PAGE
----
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Tag Archives: racism

Interchange – Louis Farrakhan: The Last Radical Conservative

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Louis Farrakhan, Black Lives Matter, and the future of black political leadership in the United States. I speak with Freddie deBoer about his Harper’s Monthly article “The Charmer” and the way Farrakhan’s “Million Man March” served as both a show of force and an example of resistance and separation from white America, prefiguring both the Occupy Wall Street and Black …

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Interchange – Tracking Subversives: Alan Wald On the Development of the Literary Left

Alan Wald (2011)

According to or my guest, Alan Wald, the aim of the literary radical is “to endow history with meaning.” Literary radicalism is less a noun than a verb….It’s a work in progress, an evolving tradition of activism and commitment obsessed with its own identity. Its orders, its achievements, its efficacy.* We track three “subversives” in our program and offer their …

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Interchange – The United States of Apartheid: Gerald Horne On the White Supremacist Project

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For tonight’s show, “The United States of Apartheid,” we welcome Gerald Horne. It would be something of an understatement to call Gerald Horne a prolific author; he has more than 30 books and over 100 scholarly articles to his credit. The Wikipedia entry describes his work further: While many of Horne’s books use a celebrated, intriguing or politically engaged individual …

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Interchange – Targeting the Vulnerable: Charter Legislation and Urban School Districts

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This conversation was excerpted for the program, “Darker than Blue: The Failure of School Integration.” This is the full conversation between Interchange host Doug Storm and Joe Johnston, an assistant professor of sociology at Gonzaga University in Spokane, Washington, who earned his doctorate at Indiana University in Bloomington studying how and why Kentucky has not enacted any state charter laws …

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Interchange – Darker Than Blue: The Failure of School Integration

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“Darker Than Blue” is in three parts. The first is an excerpt of a conversation I had with with Joe Johnston, an assistant professor of sociology at Gonzaga University in Spokane, Washington, who earned his PhD at Indiana University in Bloomington studying how and why Kentucky has not enacted any state charter laws in education. He studies Jefferson County schools …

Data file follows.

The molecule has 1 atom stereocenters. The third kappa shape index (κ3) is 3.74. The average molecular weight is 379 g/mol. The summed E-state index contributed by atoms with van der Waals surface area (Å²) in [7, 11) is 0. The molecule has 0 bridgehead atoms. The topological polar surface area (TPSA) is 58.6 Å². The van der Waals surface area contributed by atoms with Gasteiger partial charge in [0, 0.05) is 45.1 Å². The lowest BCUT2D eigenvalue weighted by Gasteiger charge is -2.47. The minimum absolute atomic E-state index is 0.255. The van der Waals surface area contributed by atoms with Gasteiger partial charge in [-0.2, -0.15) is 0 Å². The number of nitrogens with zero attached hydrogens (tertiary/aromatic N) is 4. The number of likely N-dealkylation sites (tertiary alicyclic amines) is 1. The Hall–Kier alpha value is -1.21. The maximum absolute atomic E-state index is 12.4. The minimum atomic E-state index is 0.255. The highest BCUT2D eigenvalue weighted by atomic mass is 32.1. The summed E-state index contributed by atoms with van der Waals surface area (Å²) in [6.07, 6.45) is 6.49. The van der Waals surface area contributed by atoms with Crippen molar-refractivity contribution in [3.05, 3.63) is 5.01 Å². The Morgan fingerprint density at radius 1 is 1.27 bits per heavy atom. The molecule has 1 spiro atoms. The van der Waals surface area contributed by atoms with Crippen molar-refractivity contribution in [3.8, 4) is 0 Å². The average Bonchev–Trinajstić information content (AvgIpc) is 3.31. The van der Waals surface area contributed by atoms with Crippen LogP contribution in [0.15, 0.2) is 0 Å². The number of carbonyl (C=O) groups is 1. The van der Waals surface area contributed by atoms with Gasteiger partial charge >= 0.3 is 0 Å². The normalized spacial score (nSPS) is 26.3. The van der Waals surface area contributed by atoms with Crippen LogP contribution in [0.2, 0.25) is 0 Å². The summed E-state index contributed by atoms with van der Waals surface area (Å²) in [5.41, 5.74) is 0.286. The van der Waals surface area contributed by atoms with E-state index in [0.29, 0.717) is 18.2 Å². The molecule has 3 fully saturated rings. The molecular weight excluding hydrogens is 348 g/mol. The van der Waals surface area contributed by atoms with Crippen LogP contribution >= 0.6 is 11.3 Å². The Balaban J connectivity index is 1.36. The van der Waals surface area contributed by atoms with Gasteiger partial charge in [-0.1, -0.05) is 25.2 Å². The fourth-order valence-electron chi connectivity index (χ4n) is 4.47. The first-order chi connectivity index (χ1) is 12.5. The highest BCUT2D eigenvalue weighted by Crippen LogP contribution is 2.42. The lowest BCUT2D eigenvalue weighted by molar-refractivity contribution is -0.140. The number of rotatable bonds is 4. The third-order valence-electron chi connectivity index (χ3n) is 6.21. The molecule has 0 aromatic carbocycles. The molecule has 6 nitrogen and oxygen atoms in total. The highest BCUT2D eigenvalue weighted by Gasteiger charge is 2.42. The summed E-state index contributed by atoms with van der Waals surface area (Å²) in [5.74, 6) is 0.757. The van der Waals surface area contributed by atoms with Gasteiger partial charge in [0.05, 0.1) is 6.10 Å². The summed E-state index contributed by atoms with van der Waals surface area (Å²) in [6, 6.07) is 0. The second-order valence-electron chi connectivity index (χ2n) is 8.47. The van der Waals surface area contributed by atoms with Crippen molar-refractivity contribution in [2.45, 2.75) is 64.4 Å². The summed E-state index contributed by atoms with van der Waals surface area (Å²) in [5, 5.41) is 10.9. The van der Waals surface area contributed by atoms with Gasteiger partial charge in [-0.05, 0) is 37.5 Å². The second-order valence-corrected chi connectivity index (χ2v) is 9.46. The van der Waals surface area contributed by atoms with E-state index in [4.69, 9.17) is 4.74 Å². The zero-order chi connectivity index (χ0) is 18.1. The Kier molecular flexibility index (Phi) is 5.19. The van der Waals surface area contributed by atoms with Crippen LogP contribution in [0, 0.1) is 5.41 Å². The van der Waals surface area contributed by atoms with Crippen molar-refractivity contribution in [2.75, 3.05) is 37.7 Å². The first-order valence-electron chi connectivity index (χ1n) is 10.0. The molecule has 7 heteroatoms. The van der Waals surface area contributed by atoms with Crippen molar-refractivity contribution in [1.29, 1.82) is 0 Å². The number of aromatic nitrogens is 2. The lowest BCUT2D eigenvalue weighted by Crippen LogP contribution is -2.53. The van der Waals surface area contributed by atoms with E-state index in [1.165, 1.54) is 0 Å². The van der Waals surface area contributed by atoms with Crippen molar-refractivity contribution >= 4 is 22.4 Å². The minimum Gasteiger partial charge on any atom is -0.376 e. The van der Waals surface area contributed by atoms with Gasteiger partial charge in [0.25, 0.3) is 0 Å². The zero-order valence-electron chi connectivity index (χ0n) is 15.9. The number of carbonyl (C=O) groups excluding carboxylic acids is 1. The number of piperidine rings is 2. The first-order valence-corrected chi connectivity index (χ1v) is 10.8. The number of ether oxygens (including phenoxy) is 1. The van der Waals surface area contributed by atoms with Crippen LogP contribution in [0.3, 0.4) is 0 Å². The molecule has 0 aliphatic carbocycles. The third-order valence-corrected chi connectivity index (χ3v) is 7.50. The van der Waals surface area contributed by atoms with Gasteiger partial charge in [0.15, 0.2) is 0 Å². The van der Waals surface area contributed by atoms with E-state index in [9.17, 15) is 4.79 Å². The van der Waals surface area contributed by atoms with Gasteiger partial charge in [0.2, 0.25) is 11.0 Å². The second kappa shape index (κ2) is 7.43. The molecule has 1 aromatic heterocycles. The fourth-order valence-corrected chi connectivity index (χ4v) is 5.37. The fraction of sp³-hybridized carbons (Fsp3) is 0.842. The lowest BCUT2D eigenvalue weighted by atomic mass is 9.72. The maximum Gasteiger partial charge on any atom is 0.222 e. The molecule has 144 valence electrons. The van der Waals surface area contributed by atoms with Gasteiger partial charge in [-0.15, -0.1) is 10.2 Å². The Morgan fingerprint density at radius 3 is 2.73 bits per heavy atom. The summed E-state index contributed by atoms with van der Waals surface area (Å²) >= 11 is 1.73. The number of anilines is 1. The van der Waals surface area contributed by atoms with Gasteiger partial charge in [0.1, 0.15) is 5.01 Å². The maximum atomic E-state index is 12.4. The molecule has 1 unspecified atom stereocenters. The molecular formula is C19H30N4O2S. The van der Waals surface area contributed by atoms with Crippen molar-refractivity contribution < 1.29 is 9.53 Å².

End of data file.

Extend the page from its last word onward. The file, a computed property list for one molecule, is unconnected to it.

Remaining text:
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Interchange – Mixed Nuts: Clint Eastwood’s Life In the Movies

Publicity photo for Rawhide, 1961

In a 2002 interview Patrick McGilligan said of Clint Eastwood, “I think he’s a lazy actor and a lazy director. He’s a great image. This book is about how the image and the reality complement each other. There’s a false morality about Clint, the false morality of his life, which becomes the false morality of his films. It’s a disgusting …

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Interchange – Orson Around: In Conversation with Jonathan Rosenbaum and James Naremore

Orson Welles, photographed by Carl Van Vechten, March 1, 1937.

Tonight’s program “Orson Around,” is a glimpse at the life and movies of Orson Welles. This conversation took place in the breakfast room at the Grant Street Inn in Bloomington earlier in the year during the week that Indiana University hosted a Welles Symposium to celebrate his centenary. Yes, Orson Welles was born 100 years ago. But he still seems …

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Interchange – What Makes Us Vulnerable: The Essential Ellen Willis

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Our topic for the next hour is the cultural and critical writing of Ellen Willis who was the New Yorker‘s first rock critic and the cofounder of the radical feminist group the Redstockings. Her essays have been described as always unsettling, combining passion and moral clarity, espresso for the feminist soul, and relevant as ever, with a continuing influence on …

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Interchange – Shadows Are Black: Slavery’s Long Setting

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Tonight’s show, Shadows are Black: Slavery’s Long Setting, features a discussion on the text and context of Herman Melville’s 1855 novella “Benito Cereno.” “Benito Cereno” is clearly about slavery; but it also seems a deep meditation on the limits of the mind; on the ignorance of other ways to be minded; on the commonality of humanness (for “good” or “bad”). …

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Books Unbound – “Benito Cereno” by Herman Melville, Part Three

“Benito Cereno” is based on the memoir of the real-life Captain Amasa Delano, who during his voyages in 1805 came upon a Spanish merchant-ship in distress. Melville preserves the main elements of the story—the ship is manned by a skeleton crew of Spaniards under the haggard and enigmatic captain Benito Cereno, and carries Africans for the slave trade—but provokes interpretation …

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